The first major trade agreement since Brexit should not be criticized for its potential. It’s a small economy. It’s a very long way off. They are unlikely to be interested in what we produce.
The UK’s trade agreement with Australia and New Zealand, which will come into effect at the end May, marks the first major measure of liberalisation since the EU exit. We are sure to hear the usual complaints from Remainers.
We will be lectured for a long time about how it is unimportant, unimportant and even harmful.
Australia accounts for only 1.7pc in the global economy. This is a small fraction when compared with the EU or the United States.
It could be a great opportunity for British businesses. It is possible to significantly increase the export of services, particularly as skilled workers will be able move freely between both countries.
The area could become a launchpad for British companies to push further into the much larger Pacific free trade zone, to which both countries now belong. It will also allow UK manufacturers and distributors to import cheaper goods without tariffs, which will lower their costs.
The UK’s companies must now figure out how they can make the most of all the new opportunities that the trade agreement opens up to them. This work begins at the end this month.
It’s been a long time since we voted to leave the EU. We learned this week that the first major post Brexit trade deal will be in force on May 31, almost seven years after the vote to leave the EU.
Tariffs will end between the UK, Australia, and New Zealand at the beginning of next month. Goods and people can move freely, and service providers are able to cross borders easily.
The deal has been criticized a lot. The agricultural lobby claims that we offered our market access too cheaply, and demanded too little in exchange. Others argue that there will be little difference in terms of services or that EU with its size and negotiation skills might have been able get a better bargain.
These points are probably true, but consumers who pay sky-high prices for food might not mind if the price drops a bit. However, the French and Spanish agricultural lobby would have been horrified at the prospect of lower imports, making it impossible to ever ratify a trade agreement between the EU and Australia. We’ll see.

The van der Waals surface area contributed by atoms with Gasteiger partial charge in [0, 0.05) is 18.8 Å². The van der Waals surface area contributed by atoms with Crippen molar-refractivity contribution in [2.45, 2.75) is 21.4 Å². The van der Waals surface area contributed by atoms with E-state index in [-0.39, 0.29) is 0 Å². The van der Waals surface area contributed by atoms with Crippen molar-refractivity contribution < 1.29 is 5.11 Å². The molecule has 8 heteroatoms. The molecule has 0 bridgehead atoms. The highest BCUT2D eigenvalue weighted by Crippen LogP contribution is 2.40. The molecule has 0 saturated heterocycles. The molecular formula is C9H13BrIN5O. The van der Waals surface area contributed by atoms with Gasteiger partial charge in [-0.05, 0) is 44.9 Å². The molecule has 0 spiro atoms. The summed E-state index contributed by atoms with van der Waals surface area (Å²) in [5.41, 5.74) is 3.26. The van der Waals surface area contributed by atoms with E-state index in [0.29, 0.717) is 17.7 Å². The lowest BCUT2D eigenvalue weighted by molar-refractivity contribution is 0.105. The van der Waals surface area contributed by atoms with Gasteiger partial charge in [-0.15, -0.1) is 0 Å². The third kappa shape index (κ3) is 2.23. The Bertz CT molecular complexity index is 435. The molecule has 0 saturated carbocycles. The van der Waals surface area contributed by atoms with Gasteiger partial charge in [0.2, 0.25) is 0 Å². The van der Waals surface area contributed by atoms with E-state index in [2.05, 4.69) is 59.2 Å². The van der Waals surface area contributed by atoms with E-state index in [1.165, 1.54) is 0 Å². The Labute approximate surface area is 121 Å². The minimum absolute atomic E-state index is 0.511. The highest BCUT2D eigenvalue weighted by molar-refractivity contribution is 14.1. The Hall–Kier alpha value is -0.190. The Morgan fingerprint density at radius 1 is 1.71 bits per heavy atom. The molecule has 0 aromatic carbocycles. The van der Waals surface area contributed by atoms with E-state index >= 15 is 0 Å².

Even though people will continue to argue over these points (and they will), the agreement will become operational in only three weeks. Now, the important thing is to maximize its potential. Start with these three areas.
First, services exports. The UK has a strong position in the areas of high-end legal, accounting, engineering and consultancy services.
According to the Office for National Statistics (ONS), the UK is the second largest exporter of services, just behind the much larger US. Services account for 46pc, while countries like Germany and Canada only make up 18pc.
The deal will allow engineers, lawyers and accountants to compete for public contracts. It also allows firms to transfer people without having to adhere to lists of skilled occupations (important, as service exports can often involve sending someone to do something).
The UK will be able to increase its presence in the most prosperous economy of the world, particularly for smaller consultancies with two or three people that would have otherwise found the paperwork too overwhelming.
It can also serve as a launching pad for the much larger CPTPP Pacific Trade Area to which both countries belong. The Pacific Free Trade Area, which includes Canada, Japan Mexico, Malaysia, Vietnam, Singapore and other countries, is among the fastest-growing and most liberal trade areas in the world.
This could eventually include both the US and possibly even China, making it much larger than the EU or NAFTA. British companies will be able to access a vast market around the Pacific.
They will also need to establish a central hub in order to reach all of these potential customers. Australia, with the trade agreement in place, will be a natural base to serve millions of people.
It will also lower the price of raw materials. Tariffs on goods imported into the UK by Australia and New Zealand will be abolished under the agreement.
This will enable wine merchants, clothing manufacturers and food producers to find cheaper imports or materials. They can then lower their prices or open new markets.
If the supermarket chains don’t import more from these two nations, new competitors may be able do it instead.
Employers will be able to fill skills gaps, even though the UK has already seen record immigration levels.
The Australia Trade Deal is the first major agreement in the field of trade to be implemented after the UK left the EU. It’s been a long time coming.
Fairly, it will not make up for the majority of losses from leaving the closest trading bloc to the UK. Some sectors, notably agriculture, will be affected by increased competition. But this is the case with any deal that opens markets.
It still holds a lot of potential for British businesses, small business, entrepreneurs, and skilled professionals. Now the challenge is to seize this opportunity.